Emmanuel Jimenez is guest blogging for the Forum. He is Director, Human Development, East Asia and Pacific Region, World Bank and a member of the Global Agenda Council on Population Growth.

Emmanuel Jimenez Much as they might hate to admit it at the time, young people learn from older people.  Can relatively younger countries do the same relative to their older counterparts? They can and should do so.

Even as many countries are aging, world population has been growing very rapidly. The most recent figures from the United Nations indicate that the population has increased from 3 to 7 billion within the past 50 years, compared to an increase of just 1 billion the century before.  While decreasing average fertility will slow this growth rate, world population is expected to rise to 8 to 10.5 billion by 2050. Moreover, almost all of this growth will occur in countries that are much poorer than those where population growth has stopped and which are now aging rapidly.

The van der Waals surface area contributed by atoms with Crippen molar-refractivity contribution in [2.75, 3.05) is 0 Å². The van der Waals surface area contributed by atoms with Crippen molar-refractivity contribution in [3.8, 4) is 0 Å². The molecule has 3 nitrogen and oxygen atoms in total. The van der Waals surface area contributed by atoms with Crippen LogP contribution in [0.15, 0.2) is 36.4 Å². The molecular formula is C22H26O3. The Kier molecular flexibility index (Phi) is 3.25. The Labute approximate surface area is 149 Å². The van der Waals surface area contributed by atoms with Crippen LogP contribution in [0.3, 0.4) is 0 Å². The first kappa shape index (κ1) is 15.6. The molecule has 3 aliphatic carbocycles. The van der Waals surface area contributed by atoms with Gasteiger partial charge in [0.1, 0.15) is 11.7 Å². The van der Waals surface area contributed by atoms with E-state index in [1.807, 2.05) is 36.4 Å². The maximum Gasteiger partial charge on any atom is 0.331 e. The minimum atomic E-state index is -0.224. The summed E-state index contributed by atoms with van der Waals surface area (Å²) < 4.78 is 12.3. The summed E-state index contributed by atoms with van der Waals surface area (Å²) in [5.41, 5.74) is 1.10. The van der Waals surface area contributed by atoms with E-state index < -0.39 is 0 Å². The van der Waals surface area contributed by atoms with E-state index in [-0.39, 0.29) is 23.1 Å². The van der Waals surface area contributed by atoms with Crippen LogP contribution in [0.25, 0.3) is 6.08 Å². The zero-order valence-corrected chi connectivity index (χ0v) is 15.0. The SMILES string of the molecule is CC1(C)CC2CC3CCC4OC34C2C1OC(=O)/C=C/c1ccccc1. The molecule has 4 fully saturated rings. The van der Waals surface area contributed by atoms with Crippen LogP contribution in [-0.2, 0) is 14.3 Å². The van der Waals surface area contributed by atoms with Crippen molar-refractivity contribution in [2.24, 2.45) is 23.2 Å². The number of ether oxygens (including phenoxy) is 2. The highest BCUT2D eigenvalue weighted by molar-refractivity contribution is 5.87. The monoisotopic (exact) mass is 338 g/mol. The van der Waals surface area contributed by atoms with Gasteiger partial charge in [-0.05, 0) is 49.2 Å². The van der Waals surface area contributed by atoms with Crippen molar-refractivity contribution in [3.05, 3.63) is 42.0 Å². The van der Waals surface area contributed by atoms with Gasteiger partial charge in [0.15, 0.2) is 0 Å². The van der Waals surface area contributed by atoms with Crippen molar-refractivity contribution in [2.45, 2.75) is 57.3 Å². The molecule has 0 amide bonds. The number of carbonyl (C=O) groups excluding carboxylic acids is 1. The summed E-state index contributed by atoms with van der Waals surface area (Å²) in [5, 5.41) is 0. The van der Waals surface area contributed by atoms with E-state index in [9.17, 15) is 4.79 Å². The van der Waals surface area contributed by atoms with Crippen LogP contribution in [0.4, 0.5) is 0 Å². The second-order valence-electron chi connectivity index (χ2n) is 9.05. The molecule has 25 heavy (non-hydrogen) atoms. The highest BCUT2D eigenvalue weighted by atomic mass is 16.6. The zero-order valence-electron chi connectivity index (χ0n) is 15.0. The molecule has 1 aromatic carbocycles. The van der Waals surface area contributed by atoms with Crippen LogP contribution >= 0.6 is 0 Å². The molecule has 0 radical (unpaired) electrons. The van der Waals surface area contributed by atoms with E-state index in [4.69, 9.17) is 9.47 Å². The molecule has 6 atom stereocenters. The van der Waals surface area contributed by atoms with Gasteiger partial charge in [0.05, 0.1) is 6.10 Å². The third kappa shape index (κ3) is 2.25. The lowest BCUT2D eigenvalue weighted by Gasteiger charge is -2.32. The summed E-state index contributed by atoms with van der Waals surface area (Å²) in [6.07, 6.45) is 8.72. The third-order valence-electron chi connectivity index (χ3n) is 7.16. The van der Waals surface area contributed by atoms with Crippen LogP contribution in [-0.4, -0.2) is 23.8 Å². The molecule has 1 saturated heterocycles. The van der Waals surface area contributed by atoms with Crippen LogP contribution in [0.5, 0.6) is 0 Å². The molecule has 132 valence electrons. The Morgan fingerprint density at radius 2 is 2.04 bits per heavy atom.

As the poorer countries get bigger, they can use the demographic gift of a high proportion of relatively young productive people to boost economic growth. This is what many of the now richer (and aging) countries have done.  But this boost is not automatic. The lessons learned are that countries need to

  • Educate the young well so that they enter the labor force – and remain productive because they will likely be retiring at a later age than those who do so today.
  • Prepare both young and middle-aged to save and invest today (both through general education and more specific financial literacy programs) so that they have enough to live on to supplement public pensions which are likely to be less in real terms than they are today, when dependency rates are low.
  • Encourage younger generations to adopt healthy lifestyles to reduce the incidence of non-communicable diseases such as lung cancer and cardiovascular diseases that can threaten to bankrupt health systems.